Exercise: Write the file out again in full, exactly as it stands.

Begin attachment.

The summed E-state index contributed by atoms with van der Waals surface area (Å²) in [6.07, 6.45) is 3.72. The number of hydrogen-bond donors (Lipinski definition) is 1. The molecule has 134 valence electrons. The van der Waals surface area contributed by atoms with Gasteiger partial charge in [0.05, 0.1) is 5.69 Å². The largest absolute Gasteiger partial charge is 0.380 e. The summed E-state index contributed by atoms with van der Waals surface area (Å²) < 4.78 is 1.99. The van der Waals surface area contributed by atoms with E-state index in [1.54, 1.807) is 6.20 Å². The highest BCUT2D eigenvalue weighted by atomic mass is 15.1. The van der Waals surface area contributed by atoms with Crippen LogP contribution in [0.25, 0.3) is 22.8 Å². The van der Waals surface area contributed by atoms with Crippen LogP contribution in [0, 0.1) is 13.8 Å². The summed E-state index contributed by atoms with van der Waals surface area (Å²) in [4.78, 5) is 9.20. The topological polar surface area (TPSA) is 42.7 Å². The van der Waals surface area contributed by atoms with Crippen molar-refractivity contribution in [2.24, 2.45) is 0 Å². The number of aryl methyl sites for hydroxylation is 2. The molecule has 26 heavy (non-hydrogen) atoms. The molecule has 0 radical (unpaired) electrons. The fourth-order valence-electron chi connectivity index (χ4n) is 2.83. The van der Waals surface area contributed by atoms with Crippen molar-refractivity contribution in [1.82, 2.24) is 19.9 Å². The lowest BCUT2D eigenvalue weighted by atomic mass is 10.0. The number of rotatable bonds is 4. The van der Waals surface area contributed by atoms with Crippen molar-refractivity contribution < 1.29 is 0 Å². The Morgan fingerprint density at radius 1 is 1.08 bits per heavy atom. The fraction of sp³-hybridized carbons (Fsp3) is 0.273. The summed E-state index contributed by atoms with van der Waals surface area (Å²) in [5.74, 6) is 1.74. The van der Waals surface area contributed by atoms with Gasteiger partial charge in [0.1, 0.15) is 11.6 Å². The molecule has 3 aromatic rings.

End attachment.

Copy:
The summed E-state index contributed by atoms with van der Waals surface area (Å²) in [6.07, 6.45) is 3.72. The number of hydrogen-bond donors (Lipinski definition) is 1. The molecule has 134 valence electrons. The van der Waals surface area contributed by atoms with Gasteiger partial charge in [0.05, 0.1) is 5.69 Å². The largest absolute Gasteiger partial charge is 0.380 e. The summed E-state index contributed by atoms with van der Waals surface area (Å²) < 4.78 is 1.99. The van der Waals surface area contributed by atoms with E-state index in [1.54, 1.807) is 6.20 Å². The highest BCUT2D eigenvalue weighted by atomic mass is 15.1. The van der Waals surface area contributed by atoms with Crippen LogP contribution in [0.25, 0.3) is 22.8 Å². The van der Waals surface area contributed by atoms with Crippen LogP contribution in [0, 0.1) is 13.8 Å². The summed E-state index contributed by atoms with van der Waals surface area (Å²) in [4.78, 5) is 9.20. The topological polar surface area (TPSA) is 42.7 Å². The van der Waals surface area contributed by atoms with Crippen molar-refractivity contribution in [2.24, 2.45) is 0 Å². The number of aryl methyl sites for hydroxylation is 2. The molecule has 26 heavy (non-hydrogen) atoms. The molecule has 0 radical (unpaired) electrons. The fourth-order valence-electron chi connectivity index (χ4n) is 2.83. The van der Waals surface area contributed by atoms with Crippen molar-refractivity contribution in [1.82, 2.24) is 19.9 Å². The lowest BCUT2D eigenvalue weighted by atomic mass is 10.0. The number of rotatable bonds is 4. The van der Waals surface area contributed by atoms with Crippen molar-refractivity contribution < 1.29 is 0 Å². The Morgan fingerprint density at radius 1 is 1.08 bits per heavy atom. The fraction of sp³-hybridized carbons (Fsp3) is 0.273. The summed E-state index contributed by atoms with van der Waals surface area (Å²) in [5.74, 6) is 1.74. The van der Waals surface area contributed by atoms with Gasteiger partial charge in [0.1, 0.15) is 11.6 Å². The molecule has 3 aromatic rings.